As well as active agents, a minifactory must have passive infrastructural components for the agents to sit and ride upon. This infrastructure includes base units, field joinable platen tiles which are supported by the base units, and bridges which attach to the base units and extend over the platens.
The base units provide slots for attaching bridges and other equipment, such as courier brain boxes. The bridges are very similar to the frame, and provide slots to attach manipulators and other minifactory fixtures. In addition to its structural role, each base unit provides services for all of the minifactory agents. Base units do not have computers; each minifactory agent has its own computer.
The most critical component of the minifactory infrastructure is the field-joinable platen tile. Platen tiles are either 600 mm by 1200 mm or 600 mm square. They form the air bearing stator for all of the minifactory couriers. Each platen tile has a precisely formed top surface with ferromagnetic teeth spaced on a 1 mm by 1 mm grid. The precision grid generates motive reaction forces while also being used for a precision position reference. Rectangular and square platen tiles can be joined together in the field to form various factory topologies which can include T- and L-junctions. Courier robots can fly over the cracks between platens.
|A minifactory base unit provides structural support for rectangular minifactory platens and provides standard services (power, air, vacuum, and network) for up to 8 minifactory agents. Top surfaces A are reserved for mounting bridges; side surfaces B are reserved for courier tether travel; surfaces C are for mounting agent equipment such as brain boxes and the like. Base units are 900 mm wide by 860 mm long. Castors and leveling jacks are an integral part of each base unit.|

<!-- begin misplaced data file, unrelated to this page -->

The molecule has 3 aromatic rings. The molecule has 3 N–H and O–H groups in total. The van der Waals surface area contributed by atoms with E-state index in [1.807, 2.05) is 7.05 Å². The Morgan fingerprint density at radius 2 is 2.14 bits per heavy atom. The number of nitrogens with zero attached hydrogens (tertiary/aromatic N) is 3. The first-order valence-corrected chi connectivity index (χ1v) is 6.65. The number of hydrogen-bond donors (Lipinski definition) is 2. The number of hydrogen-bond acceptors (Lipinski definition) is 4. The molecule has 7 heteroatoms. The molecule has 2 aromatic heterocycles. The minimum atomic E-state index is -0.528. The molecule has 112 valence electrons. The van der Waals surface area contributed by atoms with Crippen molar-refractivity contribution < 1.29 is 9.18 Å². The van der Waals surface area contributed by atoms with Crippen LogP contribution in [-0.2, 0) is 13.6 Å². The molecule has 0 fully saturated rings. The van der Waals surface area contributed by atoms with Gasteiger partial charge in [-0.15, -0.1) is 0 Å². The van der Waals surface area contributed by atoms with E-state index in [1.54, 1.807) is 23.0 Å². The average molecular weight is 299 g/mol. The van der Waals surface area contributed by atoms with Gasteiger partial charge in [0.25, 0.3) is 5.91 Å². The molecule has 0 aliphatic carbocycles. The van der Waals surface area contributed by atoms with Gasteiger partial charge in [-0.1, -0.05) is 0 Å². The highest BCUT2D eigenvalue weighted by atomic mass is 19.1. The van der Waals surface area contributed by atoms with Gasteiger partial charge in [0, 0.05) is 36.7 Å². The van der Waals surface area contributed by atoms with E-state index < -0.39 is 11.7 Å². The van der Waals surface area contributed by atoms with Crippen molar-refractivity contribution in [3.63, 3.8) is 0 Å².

|Each side of a base unit has four modular minifactory connectors. Each base unit receives its own 120 V 20 A supply.|
Base units are placed adjacent to each other as shown above, with power, air vacuum, and network services daisy-chained between units. Rectangular platen tiles for minifactory couriers join contiguously to form "platen highways" as shown.
Shown here are the four minifactory base units we have completed in our laboratory as of summer 1999. They are arranged in a linear fashion, but can also be arranged in configurations appropriate for T- and L-junctions.
Cables & Connectors
|Every agent in a minifactory receives its services through a single standard minifactory connection. Connector A is a minifactory standard and plugs into a base unit. Connector B (shown in gray) connects to an agent and can be of any type required by the agent.|
The standard minifactory connector simultaneously connects power, air, vacuum, and network (local and factory-wide 100 Mbit/s Ethernet sub-networks).
Bridges span the rectangular platens and attach to the top rails of the base units for structural support. They are shaped more or less like "goal posts" whose horizontal part can be manually adjusted in height to accomodate different agents. Bridges can be manually moved anywhere along a base unit.
Minifactory platen tiles provide support and air bearing stators for the courier robots. Tiles have a fine grid of square steel posts which provide passive reaction forces for the courier motors, while also serving as a precision position reference.
Platen tiles are either rectangular (1.2 m by .6 m) or square (.6 m by .6 m). The rectangular tiles have an array of 720,000 .5 mm by .5 mm square steel posts on a 1 mm by 1 mm grid. We make our own platens by an assembly process followed by a series of subtractive and additive manufacturing operations.
Rectangular and square platen tiles can be combined in many different ways to produce various minifactory layouts. Note that each rectangular tile must be supported by a base unit, whereas square tiles do not require base units for support. Configuration A is a straight-line factory whose length is 4.8 m. Configuration B illustrates an L-junction which might be required to fit a minifactory in a particular space. Configuration C adds a T-junction, facillitating branching for sub-assembly convergence or product mix considerations. Configurations D and E are more complicated arrangements. With the number of base units and platens we have in our laboratory, we can rapidly set up the first three configurations.
|Each agent A has a pair of 100 Mbit/s connections to Fast Ethernet Repeaters R that connect to Fast Ethernet switches S. This allows each agent to communicate over both a factory-wide TCP/IP global network as well as a special high-speed agent-to-agent network for those agents connected to the same base unit (gray rectangles).|